Voice of Truth

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“Everything Was Beautiful, and Nothing Hurt” 27 December 2008

Filed under: Uncategorized — Aly @ 4:11 pm

**I just wanted to apologize for not posting anything for, I think, a couple weeks now. After midterms (which went very well, I think), I had to get packed for Canada! I have been pretty busy here as well, what with being exhausted after a twenty-hour drive to visiting all the relatives and playing with little cousins . . .  Anyway, enjoy!**

“Everything was beautiful, and nothing hurt,” is a line from Slaughterhouse-Five, by Kurt Vonnegut. This line is one of those things that makes me feel very fuzzy inside when I read it. Here is the context of the line (page 121 in my edition):

“You must have some secrets about the war. Or, not secrets, I guess, but things you don’t want to talk about.” [Valencia]

“No.” [Billy]

“I’m proud you were a soldier. Do you know that?” [Valencia]

“Good.” [Billy]

“Was it awful?” [Valencia]

“Sometimes.” A crazy thought now occurred to Billy. The truth of it startled him. It would make a good epitaph for Billy Pilgrim–and for me, too.

And on the next page, there appears a picture of gravestone that says, “Everything was beautiful, and nothing hurt.”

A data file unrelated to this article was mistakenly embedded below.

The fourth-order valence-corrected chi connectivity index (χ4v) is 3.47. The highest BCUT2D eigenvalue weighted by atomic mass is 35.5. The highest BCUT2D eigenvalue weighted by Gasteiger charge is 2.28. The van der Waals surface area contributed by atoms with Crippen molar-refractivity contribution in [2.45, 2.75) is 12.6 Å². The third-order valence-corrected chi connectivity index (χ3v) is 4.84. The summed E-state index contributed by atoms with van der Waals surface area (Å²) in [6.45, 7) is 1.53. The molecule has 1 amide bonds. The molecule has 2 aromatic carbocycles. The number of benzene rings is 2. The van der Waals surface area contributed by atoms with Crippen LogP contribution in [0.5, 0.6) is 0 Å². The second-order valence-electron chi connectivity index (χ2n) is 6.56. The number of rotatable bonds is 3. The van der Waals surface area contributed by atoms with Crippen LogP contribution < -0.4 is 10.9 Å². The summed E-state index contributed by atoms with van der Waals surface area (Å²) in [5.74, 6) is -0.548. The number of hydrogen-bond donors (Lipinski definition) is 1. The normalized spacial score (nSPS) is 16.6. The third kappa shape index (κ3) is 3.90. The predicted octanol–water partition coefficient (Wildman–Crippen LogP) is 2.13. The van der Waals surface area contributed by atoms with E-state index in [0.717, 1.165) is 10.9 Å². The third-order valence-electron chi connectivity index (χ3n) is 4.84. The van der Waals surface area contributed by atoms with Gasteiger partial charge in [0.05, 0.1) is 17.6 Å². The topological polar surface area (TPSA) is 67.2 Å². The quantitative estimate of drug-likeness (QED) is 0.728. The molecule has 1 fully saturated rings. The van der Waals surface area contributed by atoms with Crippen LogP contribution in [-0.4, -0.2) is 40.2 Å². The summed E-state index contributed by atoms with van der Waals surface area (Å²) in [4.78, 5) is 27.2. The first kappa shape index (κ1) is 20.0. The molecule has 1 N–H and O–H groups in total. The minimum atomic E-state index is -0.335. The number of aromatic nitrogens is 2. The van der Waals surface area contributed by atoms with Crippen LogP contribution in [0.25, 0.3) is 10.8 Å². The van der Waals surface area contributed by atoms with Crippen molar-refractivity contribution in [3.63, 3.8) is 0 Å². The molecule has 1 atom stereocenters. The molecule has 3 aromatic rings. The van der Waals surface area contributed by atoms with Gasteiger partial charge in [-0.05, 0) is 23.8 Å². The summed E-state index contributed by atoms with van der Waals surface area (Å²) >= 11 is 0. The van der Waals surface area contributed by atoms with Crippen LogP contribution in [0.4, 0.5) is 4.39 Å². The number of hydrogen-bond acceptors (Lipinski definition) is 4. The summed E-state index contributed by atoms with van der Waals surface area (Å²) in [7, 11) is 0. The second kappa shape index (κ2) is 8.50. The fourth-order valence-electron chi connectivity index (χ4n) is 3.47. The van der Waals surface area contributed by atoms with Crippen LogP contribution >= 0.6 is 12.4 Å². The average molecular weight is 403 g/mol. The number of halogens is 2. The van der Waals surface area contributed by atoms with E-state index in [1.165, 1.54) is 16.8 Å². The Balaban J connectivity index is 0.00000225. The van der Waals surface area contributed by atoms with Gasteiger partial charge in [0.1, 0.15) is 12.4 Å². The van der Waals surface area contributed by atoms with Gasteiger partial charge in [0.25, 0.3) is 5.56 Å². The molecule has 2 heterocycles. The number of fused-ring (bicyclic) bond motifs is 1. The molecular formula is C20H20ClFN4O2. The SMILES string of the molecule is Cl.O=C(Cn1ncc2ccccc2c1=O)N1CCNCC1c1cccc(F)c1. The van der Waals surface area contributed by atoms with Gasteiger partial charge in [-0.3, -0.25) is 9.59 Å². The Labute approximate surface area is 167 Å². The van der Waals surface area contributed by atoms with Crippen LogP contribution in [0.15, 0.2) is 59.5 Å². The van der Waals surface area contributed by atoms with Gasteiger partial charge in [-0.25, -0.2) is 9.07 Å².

What a beautiful thing to have as an epitaph. I want to discuss the quotation more in detail, but first I thought it would be interesting to talk about this connection I noticed to Hindu philosophy. *hears collective groan of the Internets* It is not that bad, I promise! :P

Because I have been going to GCS for so many years (as evidenced by my many Thanksgiving place mats), several of the finer points of Hindu belief have been hammered into my mind, including one in particular, that God is omnipresent and we should seek to find his presence in everyone we know. In other (more secular) words, we should try to find the good in everyone. I have been trying to cultivate this attitude ever since I heard of it, because it is still something to strive for without the God part. “Everyone is beautiful, it is your job to figure out how.” That seems like something that could only enrich my life. Only problem is, I am not exactly very good at it. </digression>

The essence of the Vonnegut quotation is the same as this Hindu idea, because they are both about finding the best in things. A lot of religious teaching can actually make a lot of sense, especially when taken out of religious context.

It is a cliché to lie on one’s deathbed in acceptance and contentment. But it is also cliché to lie on one’s deathbed remorseful for everything missed out on. Seeing that “everything was beautiful” seems to be a worthy goal to achieve at the end of one’s life. It would be such a gift to be able to say as I lay dying, “Everything was beautiful.” To find that after going through a whole lifetime’s worth of troubles and difficulties, you also get a lifetime’s worth of joys; to not only be able to think this abstractly but firmly believe it; that would be a true gift.

I have not said much anything about the second half of the statement, “and nothing hurt”. I do not exactly know what to make of it. It is a very singular way of thinking, to be sure. But even though I do not quite understand it, it still speaks to me.  It makes me smile.